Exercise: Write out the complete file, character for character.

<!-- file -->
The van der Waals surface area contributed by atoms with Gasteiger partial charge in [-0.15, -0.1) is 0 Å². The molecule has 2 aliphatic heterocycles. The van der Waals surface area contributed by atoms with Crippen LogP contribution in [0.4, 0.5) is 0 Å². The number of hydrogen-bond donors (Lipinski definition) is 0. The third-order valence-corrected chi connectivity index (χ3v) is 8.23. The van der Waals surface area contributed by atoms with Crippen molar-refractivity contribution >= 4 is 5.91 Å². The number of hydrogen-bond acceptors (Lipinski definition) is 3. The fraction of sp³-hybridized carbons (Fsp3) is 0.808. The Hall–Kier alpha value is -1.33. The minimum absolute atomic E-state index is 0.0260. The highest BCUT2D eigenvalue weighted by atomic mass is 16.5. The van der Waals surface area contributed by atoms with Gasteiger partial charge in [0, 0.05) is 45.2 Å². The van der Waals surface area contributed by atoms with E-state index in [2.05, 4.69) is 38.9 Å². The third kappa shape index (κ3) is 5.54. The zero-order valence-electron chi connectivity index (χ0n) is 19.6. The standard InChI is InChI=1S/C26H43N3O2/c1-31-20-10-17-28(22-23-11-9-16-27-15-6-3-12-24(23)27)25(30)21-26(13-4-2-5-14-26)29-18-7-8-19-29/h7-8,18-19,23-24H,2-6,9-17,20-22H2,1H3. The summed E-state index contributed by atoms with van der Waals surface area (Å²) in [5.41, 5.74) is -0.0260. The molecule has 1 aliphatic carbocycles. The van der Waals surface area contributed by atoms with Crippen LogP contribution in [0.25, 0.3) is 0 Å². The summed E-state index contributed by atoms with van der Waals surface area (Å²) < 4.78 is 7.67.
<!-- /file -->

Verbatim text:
The van der Waals surface area contributed by atoms with Gasteiger partial charge in [-0.15, -0.1) is 0 Å². The molecule has 2 aliphatic heterocycles. The van der Waals surface area contributed by atoms with Crippen LogP contribution in [0.4, 0.5) is 0 Å². The number of hydrogen-bond donors (Lipinski definition) is 0. The third-order valence-corrected chi connectivity index (χ3v) is 8.23. The van der Waals surface area contributed by atoms with Crippen molar-refractivity contribution >= 4 is 5.91 Å². The number of hydrogen-bond acceptors (Lipinski definition) is 3. The fraction of sp³-hybridized carbons (Fsp3) is 0.808. The Hall–Kier alpha value is -1.33. The minimum absolute atomic E-state index is 0.0260. The highest BCUT2D eigenvalue weighted by atomic mass is 16.5. The van der Waals surface area contributed by atoms with Gasteiger partial charge in [0, 0.05) is 45.2 Å². The van der Waals surface area contributed by atoms with E-state index in [2.05, 4.69) is 38.9 Å². The third kappa shape index (κ3) is 5.54. The zero-order valence-electron chi connectivity index (χ0n) is 19.6. The standard InChI is InChI=1S/C26H43N3O2/c1-31-20-10-17-28(22-23-11-9-16-27-15-6-3-12-24(23)27)25(30)21-26(13-4-2-5-14-26)29-18-7-8-19-29/h7-8,18-19,23-24H,2-6,9-17,20-22H2,1H3. The summed E-state index contributed by atoms with van der Waals surface area (Å²) in [5.41, 5.74) is -0.0260. The molecule has 1 aliphatic carbocycles. The van der Waals surface area contributed by atoms with Crippen LogP contribution in [0.25, 0.3) is 0 Å². The summed E-state index contributed by atoms with van der Waals surface area (Å²) < 4.78 is 7.67.